- Kohl's has finished testing its off-price concept, Off/Aisle, and plans to close the four existing locations on Aug. 3, a spokesperson confirmed to Retail Dive in an email.
- "We appreciate all we've learned during the Off/Aisle test about inventory management, operational efficiency, store experience and nimble, empowered store leadership," Jen Johnson, Kohl's senior vice president for communications, said in a statement.
- Johnson added, "We also learned that our strength and ongoing improvements in inventory management across the company does not allow us to appropriately stock Off/Aisle stores at scale."
It's been four years since Kohl's first said it was testing an off-price banner that would feature highly discounted merchandise that had been returned by customers of its stores and website. The discount department store's announcement came just a couple weeks after Macy's said it was piloting its own off-price concept, Backstage.
Two department store retailers, two similar-sized off-price tests, two very different stories.
Since it entered the off-price space, Macy's has been on a tear. As of May this year, Macy's had 181 Backstage locations (the vast majority inside existing in-line stores). The company opened nine new locations in the first quarter and plans to build 50 in fiscal 2019. In other words, as Kohl's winds down its off-price experiment, Macy's has gone all in.
Off-price, for Macy's, has served a few functions. For one, and most importantly, it is a hedge against the off-price stalwarts like TJX Co and Ross Stores that have enjoyed booming growth in the past decade, much of it at department stores' expense.
Backstage — which, unlike Nordstrom Rack or Off/Aisle, functions mostly as a store-within-a-store complement to Macy's full-line stores — has also helped add sales to Macy's poorer performing locations.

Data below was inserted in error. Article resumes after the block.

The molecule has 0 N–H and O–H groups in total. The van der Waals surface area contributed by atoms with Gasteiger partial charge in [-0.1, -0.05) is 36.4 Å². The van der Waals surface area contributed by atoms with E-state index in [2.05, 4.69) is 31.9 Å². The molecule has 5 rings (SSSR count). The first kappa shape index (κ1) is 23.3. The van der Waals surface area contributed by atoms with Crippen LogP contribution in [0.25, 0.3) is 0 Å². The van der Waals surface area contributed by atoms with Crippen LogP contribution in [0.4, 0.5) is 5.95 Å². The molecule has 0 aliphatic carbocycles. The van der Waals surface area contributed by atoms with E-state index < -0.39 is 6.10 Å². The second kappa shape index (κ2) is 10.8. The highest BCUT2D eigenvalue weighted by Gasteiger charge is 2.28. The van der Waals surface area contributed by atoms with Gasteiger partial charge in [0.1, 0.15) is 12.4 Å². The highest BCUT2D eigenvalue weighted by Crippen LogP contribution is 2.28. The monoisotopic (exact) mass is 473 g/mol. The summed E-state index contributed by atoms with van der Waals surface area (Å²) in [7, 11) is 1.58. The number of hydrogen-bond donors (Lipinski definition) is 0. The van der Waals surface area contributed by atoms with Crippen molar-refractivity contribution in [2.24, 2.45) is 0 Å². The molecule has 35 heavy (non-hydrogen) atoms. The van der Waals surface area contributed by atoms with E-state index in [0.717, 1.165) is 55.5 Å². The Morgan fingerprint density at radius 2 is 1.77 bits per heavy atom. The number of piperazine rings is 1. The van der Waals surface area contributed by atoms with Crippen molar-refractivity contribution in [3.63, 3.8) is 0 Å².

Indeed, it has helped add to Macy's overall top-line growth in a period when other department stores and apparel sellers are getting pummeled. Macy's CEO Jeff Gennette said in a recent analyst call that Backstage has lifted total comparable sales by 5% in the stores where Macy's has added the concept.
Backstage is merchandised separately from the full-line stores and to some degree resembles a T.J. Maxx or Ross Store, with some key differences in merchandising and marketing. Gennette also said that Backstage stores are also uniquely positioned as "the only on-mall off-price option in America."
But Kohl's own off-price concept never grew, never scaled and apparently didn't pose much of an opportunity. That could speak to Kohl's strengths as much as to any problem with the concept. (Although the company did mention the issue of scale, which may have been constrained by relying on the retailer's own returns. That is in contrast to other off-price sellers, including Backstage, that have their own globally focused buying teams to stock their stores.)
Kohl's already frequently sells merchandise at lower prices than other department stores and, unlike Macy's, is not married to the indoor mall. In other words, Kohl's might not need off-price to defend itself against it the way Macy's does.